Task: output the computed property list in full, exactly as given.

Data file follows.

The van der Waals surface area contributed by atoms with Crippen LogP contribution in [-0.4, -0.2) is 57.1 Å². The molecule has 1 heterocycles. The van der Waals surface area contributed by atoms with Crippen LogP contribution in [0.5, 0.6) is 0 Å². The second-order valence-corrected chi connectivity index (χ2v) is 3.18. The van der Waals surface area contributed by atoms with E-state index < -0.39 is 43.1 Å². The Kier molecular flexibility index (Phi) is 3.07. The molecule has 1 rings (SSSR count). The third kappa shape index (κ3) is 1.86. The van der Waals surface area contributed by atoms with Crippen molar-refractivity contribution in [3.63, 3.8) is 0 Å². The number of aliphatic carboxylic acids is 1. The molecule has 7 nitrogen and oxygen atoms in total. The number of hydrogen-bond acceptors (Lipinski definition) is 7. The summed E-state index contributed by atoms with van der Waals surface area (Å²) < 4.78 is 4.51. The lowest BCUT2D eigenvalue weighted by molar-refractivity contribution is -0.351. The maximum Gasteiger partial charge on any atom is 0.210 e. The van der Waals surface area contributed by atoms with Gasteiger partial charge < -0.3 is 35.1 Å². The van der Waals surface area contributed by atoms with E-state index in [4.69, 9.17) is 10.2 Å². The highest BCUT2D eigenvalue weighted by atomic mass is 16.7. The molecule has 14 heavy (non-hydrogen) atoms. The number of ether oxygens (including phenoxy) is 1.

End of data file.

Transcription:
The van der Waals surface area contributed by atoms with Crippen LogP contribution in [-0.4, -0.2) is 57.1 Å². The molecule has 1 heterocycles. The van der Waals surface area contributed by atoms with Crippen LogP contribution in [0.5, 0.6) is 0 Å². The second-order valence-corrected chi connectivity index (χ2v) is 3.18. The van der Waals surface area contributed by atoms with E-state index < -0.39 is 43.1 Å². The Kier molecular flexibility index (Phi) is 3.07. The molecule has 1 rings (SSSR count). The third kappa shape index (κ3) is 1.86. The van der Waals surface area contributed by atoms with Crippen molar-refractivity contribution in [3.63, 3.8) is 0 Å². The number of aliphatic carboxylic acids is 1. The molecule has 7 nitrogen and oxygen atoms in total. The number of hydrogen-bond acceptors (Lipinski definition) is 7. The summed E-state index contributed by atoms with van der Waals surface area (Å²) < 4.78 is 4.51. The lowest BCUT2D eigenvalue weighted by molar-refractivity contribution is -0.351. The maximum Gasteiger partial charge on any atom is 0.210 e. The van der Waals surface area contributed by atoms with Gasteiger partial charge < -0.3 is 35.1 Å². The van der Waals surface area contributed by atoms with E-state index in [4.69, 9.17) is 10.2 Å². The highest BCUT2D eigenvalue weighted by atomic mass is 16.7. The molecule has 14 heavy (non-hydrogen) atoms. The number of ether oxygens (including phenoxy) is 1.